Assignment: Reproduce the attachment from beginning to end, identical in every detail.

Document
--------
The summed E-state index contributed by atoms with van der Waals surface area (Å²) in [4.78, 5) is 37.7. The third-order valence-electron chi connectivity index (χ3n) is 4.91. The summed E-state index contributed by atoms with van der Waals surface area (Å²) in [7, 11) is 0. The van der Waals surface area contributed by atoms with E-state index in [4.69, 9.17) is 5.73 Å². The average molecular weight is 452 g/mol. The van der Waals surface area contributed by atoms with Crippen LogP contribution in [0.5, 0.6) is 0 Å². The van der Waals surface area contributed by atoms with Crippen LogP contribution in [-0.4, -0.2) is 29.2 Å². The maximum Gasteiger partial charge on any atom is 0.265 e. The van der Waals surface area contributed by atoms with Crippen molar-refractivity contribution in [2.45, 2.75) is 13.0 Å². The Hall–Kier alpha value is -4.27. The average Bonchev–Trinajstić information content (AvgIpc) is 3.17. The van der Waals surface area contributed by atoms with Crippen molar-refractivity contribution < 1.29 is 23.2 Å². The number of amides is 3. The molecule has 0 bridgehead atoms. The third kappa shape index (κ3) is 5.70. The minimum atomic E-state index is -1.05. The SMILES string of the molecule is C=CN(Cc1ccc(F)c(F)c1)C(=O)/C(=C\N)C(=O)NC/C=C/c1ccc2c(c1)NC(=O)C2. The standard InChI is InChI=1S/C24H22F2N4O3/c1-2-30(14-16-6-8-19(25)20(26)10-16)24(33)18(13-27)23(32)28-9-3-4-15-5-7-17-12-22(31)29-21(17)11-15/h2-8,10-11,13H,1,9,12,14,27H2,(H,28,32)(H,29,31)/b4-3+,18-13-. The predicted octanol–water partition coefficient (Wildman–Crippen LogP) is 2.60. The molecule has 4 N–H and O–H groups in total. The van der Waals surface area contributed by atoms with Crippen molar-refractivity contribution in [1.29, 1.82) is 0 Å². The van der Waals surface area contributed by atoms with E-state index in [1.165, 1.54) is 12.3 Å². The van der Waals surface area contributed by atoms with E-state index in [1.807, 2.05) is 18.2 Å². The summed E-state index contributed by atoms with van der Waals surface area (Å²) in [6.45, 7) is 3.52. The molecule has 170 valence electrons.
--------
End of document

The summed E-state index contributed by atoms with van der Waals surface area (Å²) in [4.78, 5) is 37.7. The third-order valence-electron chi connectivity index (χ3n) is 4.91. The summed E-state index contributed by atoms with van der Waals surface area (Å²) in [7, 11) is 0. The van der Waals surface area contributed by atoms with E-state index in [4.69, 9.17) is 5.73 Å². The average molecular weight is 452 g/mol. The van der Waals surface area contributed by atoms with Crippen LogP contribution in [0.5, 0.6) is 0 Å². The van der Waals surface area contributed by atoms with Crippen LogP contribution in [-0.4, -0.2) is 29.2 Å². The maximum Gasteiger partial charge on any atom is 0.265 e. The van der Waals surface area contributed by atoms with Crippen molar-refractivity contribution in [2.45, 2.75) is 13.0 Å². The Hall–Kier alpha value is -4.27. The average Bonchev–Trinajstić information content (AvgIpc) is 3.17. The van der Waals surface area contributed by atoms with Crippen molar-refractivity contribution < 1.29 is 23.2 Å². The number of amides is 3. The molecule has 0 bridgehead atoms. The third kappa shape index (κ3) is 5.70. The minimum atomic E-state index is -1.05. The SMILES string of the molecule is C=CN(Cc1ccc(F)c(F)c1)C(=O)/C(=C\N)C(=O)NC/C=C/c1ccc2c(c1)NC(=O)C2. The standard InChI is InChI=1S/C24H22F2N4O3/c1-2-30(14-16-6-8-19(25)20(26)10-16)24(33)18(13-27)23(32)28-9-3-4-15-5-7-17-12-22(31)29-21(17)11-15/h2-8,10-11,13H,1,9,12,14,27H2,(H,28,32)(H,29,31)/b4-3+,18-13-. The predicted octanol–water partition coefficient (Wildman–Crippen LogP) is 2.60. The molecule has 4 N–H and O–H groups in total. The van der Waals surface area contributed by atoms with Crippen molar-refractivity contribution in [1.29, 1.82) is 0 Å². The van der Waals surface area contributed by atoms with E-state index in [1.165, 1.54) is 12.3 Å². The van der Waals surface area contributed by atoms with E-state index in [1.807, 2.05) is 18.2 Å². The summed E-state index contributed by atoms with van der Waals surface area (Å²) in [6.45, 7) is 3.52. The molecule has 170 valence electrons.